Asking for what you need - whether it’s in a relationship, from your family, or at work - can feel a bit daunting. Far too often, “asking for it” makes us feel like we are a nag, “too needy,” or in some cases, downright bossy.
Communicating what you don’t need - or why you feel certain negative emotions - that can feel a bit like playing with fire.
Emotional intelligence, the capacity in which we can both understand and communicate emotional information, is truly a skill. For someone with generalized anxiety disorder (a mental illness that impacts roughly 18% of the population), it’s a skill most can only dream of.
Those with anxiety unconsciously control their emotions in abnormal ways. For someone without anxiety, asking for help or communicating how important a date night is might feel daunting. For someone with anxiety, fear, uncertainty and non-stop worry control her thoughts all day long.
“Oh, it might be silly to mention how I’d love a date night this weekend,” for someone without anxiety quickly spirals into “If I mention I want a date night and he finds it annoying we might get into an argument. If we get into an argument, he might not want to go on the date night… Or worse what if he tells me he doesn’t want to go on any date nights with me anymore… Ever. No that’s silly. I’ll just tell him. Oh, it’s dumb. I don’t need a date night, anyway.”
Which leads to the best part: for many people with anxiety, especially me, this means emotions tend to be pushed down and held in as long as possible. Avoiding confrontation, not wanting to be a bother, and generally wanting to keep things status quo, is a lot easier than popping the cork on that champagne bottle of emotions.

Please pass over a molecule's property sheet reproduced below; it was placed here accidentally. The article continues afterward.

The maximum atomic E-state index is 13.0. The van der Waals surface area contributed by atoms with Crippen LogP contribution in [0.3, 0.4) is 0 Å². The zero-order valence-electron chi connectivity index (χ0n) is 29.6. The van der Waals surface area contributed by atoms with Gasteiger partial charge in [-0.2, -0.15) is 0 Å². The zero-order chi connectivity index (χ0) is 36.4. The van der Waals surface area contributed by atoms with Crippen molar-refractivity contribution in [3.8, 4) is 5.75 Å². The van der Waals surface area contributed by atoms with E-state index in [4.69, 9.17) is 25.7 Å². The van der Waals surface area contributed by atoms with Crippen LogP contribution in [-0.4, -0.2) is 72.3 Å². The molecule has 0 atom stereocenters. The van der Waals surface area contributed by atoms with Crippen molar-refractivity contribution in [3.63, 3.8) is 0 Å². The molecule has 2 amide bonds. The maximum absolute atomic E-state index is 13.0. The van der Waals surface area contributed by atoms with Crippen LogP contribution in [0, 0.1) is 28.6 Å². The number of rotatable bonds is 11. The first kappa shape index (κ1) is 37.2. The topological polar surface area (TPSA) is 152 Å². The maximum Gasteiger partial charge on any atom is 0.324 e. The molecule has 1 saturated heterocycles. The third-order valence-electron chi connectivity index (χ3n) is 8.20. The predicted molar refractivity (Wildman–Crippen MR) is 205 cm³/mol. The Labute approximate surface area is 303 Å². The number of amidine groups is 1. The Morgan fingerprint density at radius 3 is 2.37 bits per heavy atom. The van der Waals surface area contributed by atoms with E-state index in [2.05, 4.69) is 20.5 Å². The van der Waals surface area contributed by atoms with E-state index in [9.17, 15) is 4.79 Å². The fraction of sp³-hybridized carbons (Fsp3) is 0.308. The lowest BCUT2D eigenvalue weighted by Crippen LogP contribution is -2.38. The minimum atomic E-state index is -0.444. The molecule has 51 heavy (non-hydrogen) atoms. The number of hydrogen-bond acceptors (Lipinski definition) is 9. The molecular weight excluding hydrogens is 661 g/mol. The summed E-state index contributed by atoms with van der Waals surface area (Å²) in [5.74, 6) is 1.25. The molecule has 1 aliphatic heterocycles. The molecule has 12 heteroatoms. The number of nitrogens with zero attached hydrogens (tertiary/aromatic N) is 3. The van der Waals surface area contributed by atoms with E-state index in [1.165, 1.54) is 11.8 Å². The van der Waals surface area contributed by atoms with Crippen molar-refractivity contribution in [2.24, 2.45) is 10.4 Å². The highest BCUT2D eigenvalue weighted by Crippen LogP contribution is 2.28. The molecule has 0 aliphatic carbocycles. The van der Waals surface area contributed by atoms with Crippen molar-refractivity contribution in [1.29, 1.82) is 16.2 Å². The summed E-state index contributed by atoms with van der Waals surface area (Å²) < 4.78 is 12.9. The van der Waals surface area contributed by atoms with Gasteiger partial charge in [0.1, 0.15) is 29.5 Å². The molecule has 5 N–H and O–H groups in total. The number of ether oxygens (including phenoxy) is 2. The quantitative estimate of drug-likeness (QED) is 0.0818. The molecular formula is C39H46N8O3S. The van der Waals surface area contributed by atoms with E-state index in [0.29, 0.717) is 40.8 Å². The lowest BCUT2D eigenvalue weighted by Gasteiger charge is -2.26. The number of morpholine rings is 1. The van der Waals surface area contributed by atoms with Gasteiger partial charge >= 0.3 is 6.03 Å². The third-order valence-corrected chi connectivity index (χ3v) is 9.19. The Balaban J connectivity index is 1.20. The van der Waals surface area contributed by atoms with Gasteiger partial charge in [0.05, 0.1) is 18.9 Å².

Problem with that is that as it turns out, studies have linked the repression of negative emotions to increased stress and the release of emotions to better health and longer lives. So what’s someone with anxiety to do?
I've been learning a lot about congruent emotions as I am on a journey to deal with anxiety and depression. “Mood-Congruent Behavior” means that expressed actions are consistent with how one feels. When you behave in a way that is congruent it means that you are acting in a way that is the same as how you truly feel - you know what you want and how you feel, and you are asking for it and expressing it.
Here are some of my successes (and failures) so far with “mood-congruent behavior”.
#1: Think it through first.
I can do this. I’m psyched up. I’m confident. I am going to say what I think. I am going to be confident in my conviction and tell the world what I need… And I am going to sound like a huge brat doing it.
It’s really important to think it through first. You have to start from a place of self-awareness before anything else. What do you want to communicate? How do you feel and what do you want the other person to learn? In any conversation there is room for misunderstanding and miscommunication, so to start off by thinking about the message you want to communicate, you can try to avoid that.
#2: Don’t back down.
When you’re so used to pushing down your own feelings, it can be really easy to just back down the moment you get (or think you get) any opposition. In my case, the opposition was imagined and I was ready to back down and call it a loss in asking for what I needed. Luckily, my partner wasn’t letting me off the hook.
#3: Ambivalence gets in the way.
I mean, maybe I’m wrong but….
This is an anxiety problem. This is a woman problem. Being unsure if you should feel a certain way or whether or not you’re expressing it correctly can be frustrating. For me, my anxiety around that often manifests itself in anger and leads me to “lash out” on my loved ones when I struggle to express myself.
The key here is to go back to your confidence in your own emotions. You’re allowed to feel however you feel and you need to trust yourself to express that. Bottom line: the person on the other end of the conversation cares enough about you to hear you (and if they don’t, you don’t need ‘em).
For those who struggle with anxiety, communication can be hard. But learning to understand your own emotions is a huge first step to expressing them… and ultimately, to getting to a healthier mental place.